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08/13/2013

Endangering Species

Elk River, WVElk River, West Virginia

When Congress passed the Endangered Species Act in 1973, it did so with a goal of preventing the extinction of fish, wildlife, and plant species “as a consequence of economic growth and development untempered by adequate concern and conservation.” In the 40 years since the bill became law, it has protected thousands of species that might otherwise have been wiped out by logging, mining, construction, and other industrial activities in which biodiversity impacts would not otherwise have been considered. The law affirms the immeasurable importance of protecting endangered species and maintaining diverse ecosystems.

Today, a dangerous new industrial activity is starting to push species on to the endangered list—including one just last month. This activity—which has clearly gone “untempered by adequate concern”—is the natural gas drilling boom brought about by fracking.

Considering fracking’s dangerous health and environmental impacts, the fact that it puts species and critical habitats at risk shouldn’t be surprising. Fracking and natural gas development contaminate underground and aboveground water supplies, pollute our air and soil with hazardous chemicals, and create enormous amounts of toxic waste, which is sometimes accidently spilled—or simply dumped—into surface waters. Meanwhile, the construction of drilling sites and related infrastructure—including thousands of miles of pipelines and roadways—leads to deforestation, the destruction or fragmentation of critical habitats, and the degradation of waterways with sediment-laden stormwater runoff.

To understand the connection between fracking and biodiversity loss, we need look no further than the diamond darter fish, which will officially join the endangered species list on August 26. According to the Fish and Wildlife Service (FWS), darters are a sign of healthy streams that have clean, high-quality water and strong species diversity. Healthy darter populations indicate “that a river is healthy and would sustain other populations of fish, such as musky or bass.” The diamond darter was originally found from Ohio to Tennessee, but dams and water quality degradation—among other factors—have now limited the fish to one stream in West Virginia’s Elk River.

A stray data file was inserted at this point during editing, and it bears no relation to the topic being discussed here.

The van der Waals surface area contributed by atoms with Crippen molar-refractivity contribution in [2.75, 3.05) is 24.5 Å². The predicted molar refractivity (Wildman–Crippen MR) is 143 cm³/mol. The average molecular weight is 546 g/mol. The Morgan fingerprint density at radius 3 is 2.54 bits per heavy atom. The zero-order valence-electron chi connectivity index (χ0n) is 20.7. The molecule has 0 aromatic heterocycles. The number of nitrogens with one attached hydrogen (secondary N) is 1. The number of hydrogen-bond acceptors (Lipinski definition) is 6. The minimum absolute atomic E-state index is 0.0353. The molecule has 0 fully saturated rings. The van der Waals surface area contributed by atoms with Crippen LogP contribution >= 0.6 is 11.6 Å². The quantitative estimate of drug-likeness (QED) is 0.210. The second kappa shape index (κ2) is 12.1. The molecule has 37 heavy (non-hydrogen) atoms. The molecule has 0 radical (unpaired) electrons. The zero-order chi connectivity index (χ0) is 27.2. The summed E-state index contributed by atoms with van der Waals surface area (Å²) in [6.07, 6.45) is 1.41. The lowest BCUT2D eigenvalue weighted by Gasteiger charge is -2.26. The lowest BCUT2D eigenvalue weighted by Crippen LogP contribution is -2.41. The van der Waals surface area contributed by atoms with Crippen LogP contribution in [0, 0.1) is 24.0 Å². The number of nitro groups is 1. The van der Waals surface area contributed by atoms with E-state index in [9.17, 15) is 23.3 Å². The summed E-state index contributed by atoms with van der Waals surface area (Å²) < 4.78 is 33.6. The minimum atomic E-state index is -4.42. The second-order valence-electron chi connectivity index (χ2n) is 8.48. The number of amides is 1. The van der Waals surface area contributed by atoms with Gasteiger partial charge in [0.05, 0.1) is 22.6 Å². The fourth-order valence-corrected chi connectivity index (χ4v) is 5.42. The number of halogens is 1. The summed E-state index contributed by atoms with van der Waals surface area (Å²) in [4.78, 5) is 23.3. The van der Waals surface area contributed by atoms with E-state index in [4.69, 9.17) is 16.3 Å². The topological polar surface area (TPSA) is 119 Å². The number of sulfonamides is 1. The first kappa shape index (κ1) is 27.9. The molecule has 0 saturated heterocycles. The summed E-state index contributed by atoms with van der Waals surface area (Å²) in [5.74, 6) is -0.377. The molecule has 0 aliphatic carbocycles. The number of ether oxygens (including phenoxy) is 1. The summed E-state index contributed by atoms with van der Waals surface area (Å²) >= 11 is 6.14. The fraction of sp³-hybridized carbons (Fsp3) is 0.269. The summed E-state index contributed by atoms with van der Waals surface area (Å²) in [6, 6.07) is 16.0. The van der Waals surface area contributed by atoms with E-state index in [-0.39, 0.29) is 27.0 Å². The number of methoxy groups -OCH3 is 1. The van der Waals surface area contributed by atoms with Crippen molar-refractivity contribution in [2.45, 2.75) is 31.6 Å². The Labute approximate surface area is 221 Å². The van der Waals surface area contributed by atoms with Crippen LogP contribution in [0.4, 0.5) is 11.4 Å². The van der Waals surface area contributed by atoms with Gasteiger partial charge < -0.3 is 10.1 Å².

And now, that aquatic refuge is threated by fracking and gas development. The Elk River watershed is one of the most heavily drilled parts of West Virginia, and the portion of the river that the diamond darter calls home is the most heavily drilled part of the watershed, with more than 2,320 active wells—most of them fracked. Drilling isn’t the diamond darter’s only concern, but in the endangered species listing for the fish, the FWS included a detailed outline of the problems caused by oil and gas development. Those problems include hazardous stormwater runoff, the disturbance of thousands of acres of land, and the potential for deadly wastewater spills.

The fracking process itself—which involves pumping millions of gallons of water, sand, and chemicals deep underground, to create cracks in shale formations and release the natural gas trapped inside—is also highly dangerous, according to the FWS. The massive amounts of water used for fracking are usually withdrawn from waterways close to drilling sites, which can shrink habitats, raise water temperatures, and increase the concentration of waterborne pollutants. The result, researchers have found, is a loss of native fish species—and darters have been shown to be particularly vulnerable to this threat.

The diamond darter is just one of a growing number of species, in places ranging from Minnesota to Alabama, which have become endangered partly due to fracking. Water withdrawal and wastewater spills have been associated with wildlife deaths and illnesses across the country, and in California, fracking is taking place in at least nine counties that are home to more than 100 endangered or threatened species. A recent study on drilling in Pennsylvania—perhaps the most comprehensive look yet at fracking’s connection to biodiversity loss—found that gas development threatens game birds and mammals, medicinal plants, sport fishes like the brook trout, and a host of other species, ranging from the American mink to the river otter.

It’s difficult to overstate the importance of biodiversity—our planet’s abundance of living species helps regulate our climate, facilitates healthy ecosystems, and allows us to create diverse food products and innovative new medicines, among many other benefits. Human activity is responsible for an ongoing wave of mass extinctions. For our own sake and the sake of our planet, we need to stop destroying fish, wildlife, and plant species.

As cities and states decide whether they want to allow fracking—and as regulators decide how best to address it where it is already taking place—they should give serious consideration to its impacts on biodiversity. Those impacts are just one more reason to turn away from dangerous fossil fuels like natural gas and embrace clean, renewable energy sources like wind and solar, which are safe for people, our planet, and everything living on it.

-- Sammy Roth


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